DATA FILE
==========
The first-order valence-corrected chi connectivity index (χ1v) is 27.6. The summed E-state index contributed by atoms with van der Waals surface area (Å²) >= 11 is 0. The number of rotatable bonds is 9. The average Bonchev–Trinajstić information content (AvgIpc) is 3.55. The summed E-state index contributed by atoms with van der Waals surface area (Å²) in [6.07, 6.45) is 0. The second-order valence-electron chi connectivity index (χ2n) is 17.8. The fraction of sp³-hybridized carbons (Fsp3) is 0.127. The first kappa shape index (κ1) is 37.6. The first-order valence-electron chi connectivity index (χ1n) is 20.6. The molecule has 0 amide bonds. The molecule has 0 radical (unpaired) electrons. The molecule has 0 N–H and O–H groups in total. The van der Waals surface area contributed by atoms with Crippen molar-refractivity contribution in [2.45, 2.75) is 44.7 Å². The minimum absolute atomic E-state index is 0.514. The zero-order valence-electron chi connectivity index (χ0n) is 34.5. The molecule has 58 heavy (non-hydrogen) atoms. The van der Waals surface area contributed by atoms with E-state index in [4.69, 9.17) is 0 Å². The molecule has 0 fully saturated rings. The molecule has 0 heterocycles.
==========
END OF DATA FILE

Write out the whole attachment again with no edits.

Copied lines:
The first-order valence-corrected chi connectivity index (χ1v) is 27.6. The summed E-state index contributed by atoms with van der Waals surface area (Å²) >= 11 is 0. The number of rotatable bonds is 9. The average Bonchev–Trinajstić information content (AvgIpc) is 3.55. The summed E-state index contributed by atoms with van der Waals surface area (Å²) in [6.07, 6.45) is 0. The second-order valence-electron chi connectivity index (χ2n) is 17.8. The fraction of sp³-hybridized carbons (Fsp3) is 0.127. The first kappa shape index (κ1) is 37.6. The first-order valence-electron chi connectivity index (χ1n) is 20.6. The molecule has 0 amide bonds. The molecule has 0 radical (unpaired) electrons. The molecule has 0 N–H and O–H groups in total. The van der Waals surface area contributed by atoms with Crippen molar-refractivity contribution in [2.45, 2.75) is 44.7 Å². The minimum absolute atomic E-state index is 0.514. The zero-order valence-electron chi connectivity index (χ0n) is 34.5. The molecule has 58 heavy (non-hydrogen) atoms. The van der Waals surface area contributed by atoms with E-state index in [4.69, 9.17) is 0 Å². The molecule has 0 fully saturated rings. The molecule has 0 heterocycles.